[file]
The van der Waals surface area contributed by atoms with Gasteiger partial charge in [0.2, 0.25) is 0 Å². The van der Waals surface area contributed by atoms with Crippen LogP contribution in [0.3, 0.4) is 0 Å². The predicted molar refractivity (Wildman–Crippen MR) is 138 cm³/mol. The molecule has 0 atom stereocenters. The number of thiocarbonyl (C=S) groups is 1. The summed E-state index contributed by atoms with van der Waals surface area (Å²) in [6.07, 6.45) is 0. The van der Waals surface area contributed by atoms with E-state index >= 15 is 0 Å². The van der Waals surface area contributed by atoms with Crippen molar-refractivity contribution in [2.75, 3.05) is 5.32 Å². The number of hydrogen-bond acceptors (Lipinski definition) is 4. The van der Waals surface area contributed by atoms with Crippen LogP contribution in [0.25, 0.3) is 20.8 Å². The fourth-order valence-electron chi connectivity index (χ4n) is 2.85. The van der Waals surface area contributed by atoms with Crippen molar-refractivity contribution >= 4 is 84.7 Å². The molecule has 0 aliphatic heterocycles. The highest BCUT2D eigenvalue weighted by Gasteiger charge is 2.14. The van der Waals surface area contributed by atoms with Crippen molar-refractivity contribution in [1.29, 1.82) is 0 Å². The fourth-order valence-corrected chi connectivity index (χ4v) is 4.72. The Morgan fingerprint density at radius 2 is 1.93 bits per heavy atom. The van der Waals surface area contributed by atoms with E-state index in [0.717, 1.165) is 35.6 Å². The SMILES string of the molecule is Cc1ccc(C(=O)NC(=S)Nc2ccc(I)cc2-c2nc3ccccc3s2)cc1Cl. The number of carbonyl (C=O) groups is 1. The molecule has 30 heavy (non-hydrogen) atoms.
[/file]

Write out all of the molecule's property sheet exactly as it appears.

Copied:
The van der Waals surface area contributed by atoms with Gasteiger partial charge in [0.2, 0.25) is 0 Å². The van der Waals surface area contributed by atoms with Crippen LogP contribution in [0.3, 0.4) is 0 Å². The predicted molar refractivity (Wildman–Crippen MR) is 138 cm³/mol. The molecule has 0 atom stereocenters. The number of thiocarbonyl (C=S) groups is 1. The summed E-state index contributed by atoms with van der Waals surface area (Å²) in [6.07, 6.45) is 0. The van der Waals surface area contributed by atoms with E-state index >= 15 is 0 Å². The van der Waals surface area contributed by atoms with Crippen molar-refractivity contribution in [2.75, 3.05) is 5.32 Å². The number of hydrogen-bond acceptors (Lipinski definition) is 4. The van der Waals surface area contributed by atoms with Crippen LogP contribution in [0.25, 0.3) is 20.8 Å². The fourth-order valence-electron chi connectivity index (χ4n) is 2.85. The van der Waals surface area contributed by atoms with Crippen molar-refractivity contribution >= 4 is 84.7 Å². The molecule has 0 aliphatic heterocycles. The highest BCUT2D eigenvalue weighted by Gasteiger charge is 2.14. The van der Waals surface area contributed by atoms with Crippen molar-refractivity contribution in [1.29, 1.82) is 0 Å². The fourth-order valence-corrected chi connectivity index (χ4v) is 4.72. The Morgan fingerprint density at radius 2 is 1.93 bits per heavy atom. The van der Waals surface area contributed by atoms with E-state index in [0.717, 1.165) is 35.6 Å². The SMILES string of the molecule is Cc1ccc(C(=O)NC(=S)Nc2ccc(I)cc2-c2nc3ccccc3s2)cc1Cl. The number of carbonyl (C=O) groups is 1. The molecule has 30 heavy (non-hydrogen) atoms.